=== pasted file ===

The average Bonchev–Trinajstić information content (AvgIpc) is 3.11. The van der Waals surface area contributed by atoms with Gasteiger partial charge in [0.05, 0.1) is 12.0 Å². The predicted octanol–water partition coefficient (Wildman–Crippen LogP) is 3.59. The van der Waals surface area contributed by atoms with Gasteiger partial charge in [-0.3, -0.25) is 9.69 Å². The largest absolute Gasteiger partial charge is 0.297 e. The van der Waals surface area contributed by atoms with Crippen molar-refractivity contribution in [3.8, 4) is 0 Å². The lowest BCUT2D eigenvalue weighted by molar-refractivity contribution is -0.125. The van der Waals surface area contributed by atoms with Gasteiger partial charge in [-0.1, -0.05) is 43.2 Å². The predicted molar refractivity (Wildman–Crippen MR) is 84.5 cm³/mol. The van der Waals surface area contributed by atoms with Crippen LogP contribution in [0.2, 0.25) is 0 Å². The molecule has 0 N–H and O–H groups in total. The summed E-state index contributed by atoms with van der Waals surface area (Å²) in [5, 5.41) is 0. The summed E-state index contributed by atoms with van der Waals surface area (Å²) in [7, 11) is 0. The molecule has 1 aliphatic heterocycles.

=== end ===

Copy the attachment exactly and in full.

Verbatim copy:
The average Bonchev–Trinajstić information content (AvgIpc) is 3.11. The van der Waals surface area contributed by atoms with Gasteiger partial charge in [0.05, 0.1) is 12.0 Å². The predicted octanol–water partition coefficient (Wildman–Crippen LogP) is 3.59. The van der Waals surface area contributed by atoms with Gasteiger partial charge in [-0.3, -0.25) is 9.69 Å². The largest absolute Gasteiger partial charge is 0.297 e. The van der Waals surface area contributed by atoms with Crippen molar-refractivity contribution in [3.8, 4) is 0 Å². The lowest BCUT2D eigenvalue weighted by molar-refractivity contribution is -0.125. The van der Waals surface area contributed by atoms with Gasteiger partial charge in [-0.1, -0.05) is 43.2 Å². The predicted molar refractivity (Wildman–Crippen MR) is 84.5 cm³/mol. The van der Waals surface area contributed by atoms with Crippen LogP contribution in [0.2, 0.25) is 0 Å². The molecule has 0 N–H and O–H groups in total. The summed E-state index contributed by atoms with van der Waals surface area (Å²) in [5, 5.41) is 0. The summed E-state index contributed by atoms with van der Waals surface area (Å²) in [7, 11) is 0. The molecule has 1 aliphatic heterocycles.